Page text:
On the Trail to Catfish Haven

George Hunter lived in Catfish Haven for only three years as a child, but the time he spent in this tiny trailer park in the middle of nowhere branded him as a restless adventurer forever. The little boy emerged from “pumpkin patches [and] ponds,” out of childhood wonder in rural southern Missouri, and into the sprawling mundane suburbia of Chicago where he discovered garage bands and skateboarding. Sixteen years later, Hunter and his two friends would become Catfish Haven, the band. With a loud rhythm section and yearning vocals, they recall the days in the trailer park and everything good about life.

When he was 14, Hunter started playing in bands and eventually met future bandmates Miguel Castillo, bass, and Ryan Farnham, drums. He learned to play quickly out of necessity because a friend’s band needed a bassist. Then when the guitarist left, he learned to play guitar. But nothing was serious until age 20 when he got his first acoustic guitar.

“I just holed myself up in my room and started writing songs,” Hunter said.

Hunter then approached Castillo and Farnham. In a matter of weeks after forming the band in 2001, Catfish Haven recorded 16 songs, seven of which made it onto their first EP, Good Friends. The band released only about a thousand copies of the EP, Hunter estimates, but the ball had already started rolling. “We just kept pushing our sound and we’ve since recorded probably four or five demos of newer material,” he says.

Their dedication paid off. At one point the band couldn’t attract an audience but miraculously they caught the attention of Indiana music label Secretly Canadian. With the label backing them, Catfish Haven finally managed to release their new EP, Please Come Back, on Jan. 24 of this year. Songs from Please Come Back, memorable for Hunter’s soulful voice and the wild parade of Farnham’s drumming, have even appeared on the radio in the United Kingdom on the Captain America Radio Show and on the BBC-6 Music channel.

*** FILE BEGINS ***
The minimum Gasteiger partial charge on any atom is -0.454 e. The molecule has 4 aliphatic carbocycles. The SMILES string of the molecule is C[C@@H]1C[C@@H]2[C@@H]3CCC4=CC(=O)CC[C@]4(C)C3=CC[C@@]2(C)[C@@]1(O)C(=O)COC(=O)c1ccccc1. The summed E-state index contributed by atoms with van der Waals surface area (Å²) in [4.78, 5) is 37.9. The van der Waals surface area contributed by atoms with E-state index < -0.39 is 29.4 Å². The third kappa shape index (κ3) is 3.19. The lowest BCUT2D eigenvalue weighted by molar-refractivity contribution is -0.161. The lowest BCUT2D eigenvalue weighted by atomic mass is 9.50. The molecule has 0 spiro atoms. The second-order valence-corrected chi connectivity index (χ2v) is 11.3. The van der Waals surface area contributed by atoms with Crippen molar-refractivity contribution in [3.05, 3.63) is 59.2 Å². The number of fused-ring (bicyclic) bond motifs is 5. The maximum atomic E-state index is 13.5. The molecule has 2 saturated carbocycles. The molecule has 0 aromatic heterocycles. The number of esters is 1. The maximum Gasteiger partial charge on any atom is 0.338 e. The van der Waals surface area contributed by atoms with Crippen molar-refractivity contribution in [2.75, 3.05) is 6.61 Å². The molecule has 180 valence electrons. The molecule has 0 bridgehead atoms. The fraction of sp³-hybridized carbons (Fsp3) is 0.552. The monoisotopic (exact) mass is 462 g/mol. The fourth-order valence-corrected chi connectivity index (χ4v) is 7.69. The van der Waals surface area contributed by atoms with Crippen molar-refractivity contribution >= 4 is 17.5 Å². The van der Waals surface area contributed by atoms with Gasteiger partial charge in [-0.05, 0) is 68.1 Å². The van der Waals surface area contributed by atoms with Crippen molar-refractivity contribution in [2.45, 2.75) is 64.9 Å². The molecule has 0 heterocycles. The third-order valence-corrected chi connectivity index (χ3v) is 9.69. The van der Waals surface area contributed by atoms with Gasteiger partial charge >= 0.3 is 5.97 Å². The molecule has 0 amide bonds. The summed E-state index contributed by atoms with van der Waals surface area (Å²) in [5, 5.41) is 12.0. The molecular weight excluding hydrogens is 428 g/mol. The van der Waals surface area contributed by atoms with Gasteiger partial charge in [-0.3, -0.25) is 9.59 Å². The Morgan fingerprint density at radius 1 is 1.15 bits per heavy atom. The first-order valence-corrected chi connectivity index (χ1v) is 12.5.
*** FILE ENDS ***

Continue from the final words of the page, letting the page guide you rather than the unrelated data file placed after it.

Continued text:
Hunter is relentless about bringing back optimistic and meaningful music.

“I think if I’m writing a song and then pouring everything I have into it, I’d rather it be positive than negative,”he said.

Hunter goes on to say more than once that he loves love songs and chuckles nervously. It’s surprising to hear Hunter, a man with a deep raspy voice, say this, but he is sincere about it.

The tracks on Please Come Back push aside the tired standard of love songs; they’re dignified, nostalgic, and brief, rather than droning and moaning. “I don’t mind waiting / Baby let me love again / Don’t you let me down again” (Madelin).

With lyrics that prove there’s more than one way to say “I love you” and with music inspired by Hunter’s father’s collection of classic rock, funk, soul and country, the band has a tender unchecked sound. Hunter is satisfied with having only three people in the band and just a few sentences of lyrics per song. Catfish Haven is as big as it needs to be.

“I love the raw, just, backbone, the rhythm section and just the vocals. And I mean, if you can work with that, [and] you’ve got a song, what else do you need?”

It took the band four years to get to where they are today.

“We’ve got a whole team behind us now,” said Hunter.

At one point, only their parents and girlfriends came to their shows, and life for Catfish Haven was desperate.

“When we first started out [playing], we had one acoustic guitar. And if I broke [a] string, everybody would have to stand there and watch me change my string on stage.”

Now with the upcoming release party of Please Come Back in Chicago on Feb. 4, the band will start touring the Midwest and the East Coast through winter and the West Coast through the spring. In the summer, they hope to play shows in Europe and return in time to release their first full-length album, Tell Me, in the fall.

“This is what we’ve been waiting for,” says Hunter.

Put down what you’re listening to. Catfish Haven is what you’ve been waiting for.

Catfish Haven and Someone Still Loves You Boris Yeltsin play at the Canopy Club on Friday, Feb. 3 at 708 South Goodwin, Urbana. Doors open 11 p.m., show starts at midnight. Tickets are $6.

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